Question Video: Explaining How Depositing Gum Can Help Defend a Plant Against a Pathogen | Nagwa Question Video: Explaining How Depositing Gum Can Help Defend a Plant Against a Pathogen | Nagwa

Question Video: Explaining How Depositing Gum Can Help Defend a Plant Against a Pathogen Biology • Third Year of Secondary School

Plants that have wounds or damage to their exterior may deposit gums. Why is this considered a defense against pathogens?

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Video Transcript

Plants that have wounds or damage to their exterior may deposit gums. Why is this considered a defense against pathogens? (A) The secretion of gums encourages the development of structural defenses like thorns. (B) The secretion of gums can trap pathogens and prevent them from entering the plant. (C) The secretion of gums can initiate the hypersensitive response, which causes rapid cell death around the site of infection. (D) This statement is incorrect because gums only help defend the plant against herbivores, not pathogens.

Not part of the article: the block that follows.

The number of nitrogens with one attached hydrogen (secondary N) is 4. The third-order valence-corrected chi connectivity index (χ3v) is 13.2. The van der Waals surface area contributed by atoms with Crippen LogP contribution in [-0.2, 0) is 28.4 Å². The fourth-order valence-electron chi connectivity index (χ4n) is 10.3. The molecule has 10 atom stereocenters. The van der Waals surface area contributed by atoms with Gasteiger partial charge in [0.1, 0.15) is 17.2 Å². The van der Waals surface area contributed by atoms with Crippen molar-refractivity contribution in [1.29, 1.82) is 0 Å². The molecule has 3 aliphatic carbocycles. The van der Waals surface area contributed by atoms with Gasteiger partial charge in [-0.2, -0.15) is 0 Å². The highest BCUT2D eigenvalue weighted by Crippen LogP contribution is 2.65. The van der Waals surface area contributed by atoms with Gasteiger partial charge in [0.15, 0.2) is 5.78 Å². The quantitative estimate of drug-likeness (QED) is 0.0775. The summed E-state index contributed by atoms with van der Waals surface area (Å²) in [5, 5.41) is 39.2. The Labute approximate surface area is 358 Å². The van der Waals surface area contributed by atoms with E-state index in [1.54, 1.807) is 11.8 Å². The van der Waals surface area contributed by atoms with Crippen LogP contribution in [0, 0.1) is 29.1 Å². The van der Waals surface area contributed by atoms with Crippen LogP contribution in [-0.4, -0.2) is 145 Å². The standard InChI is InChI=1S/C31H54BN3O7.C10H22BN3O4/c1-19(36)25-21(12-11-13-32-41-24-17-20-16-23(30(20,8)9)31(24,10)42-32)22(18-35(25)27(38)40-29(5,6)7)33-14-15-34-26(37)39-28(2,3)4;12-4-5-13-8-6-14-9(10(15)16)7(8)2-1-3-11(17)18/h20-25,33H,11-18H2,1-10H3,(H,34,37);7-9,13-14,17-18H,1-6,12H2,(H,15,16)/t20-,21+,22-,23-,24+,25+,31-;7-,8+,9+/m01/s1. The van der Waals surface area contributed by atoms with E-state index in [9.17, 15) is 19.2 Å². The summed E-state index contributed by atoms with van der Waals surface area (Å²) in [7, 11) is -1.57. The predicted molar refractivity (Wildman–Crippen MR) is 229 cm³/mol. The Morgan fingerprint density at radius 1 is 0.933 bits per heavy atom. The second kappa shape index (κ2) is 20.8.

We are being asked how a plant depositing gums on an outside wound could be considered a defense against pathogens or germs. To answer this, let’s review what effect the deposition of gums has on the wounded bark of a tree. When a plant’s outer tissues are damaged, gums and resins flow out of the plant. These are initially very thick liquids. And as they flow out, they create a covering over the entire damaged surface area. Then as they dry, they harden but remain sticky.

Imagine a pathogen trying to enter the plant’s tissues through the damaged area. Not only do the gums create a physical blockage that would prevent a pathogen from being able to easily enter through the wound, but they are also sticky. So any pathogens that attempt to enter will likely get stuck to or within the gum and essentially be trapped there. So gums provide defense both by creating a physical blockage and by trapping pathogens within their stickiness.

Therefore, the correct answer must be (B). The secretion of gums can trap pathogens and prevent them from entering the plant.

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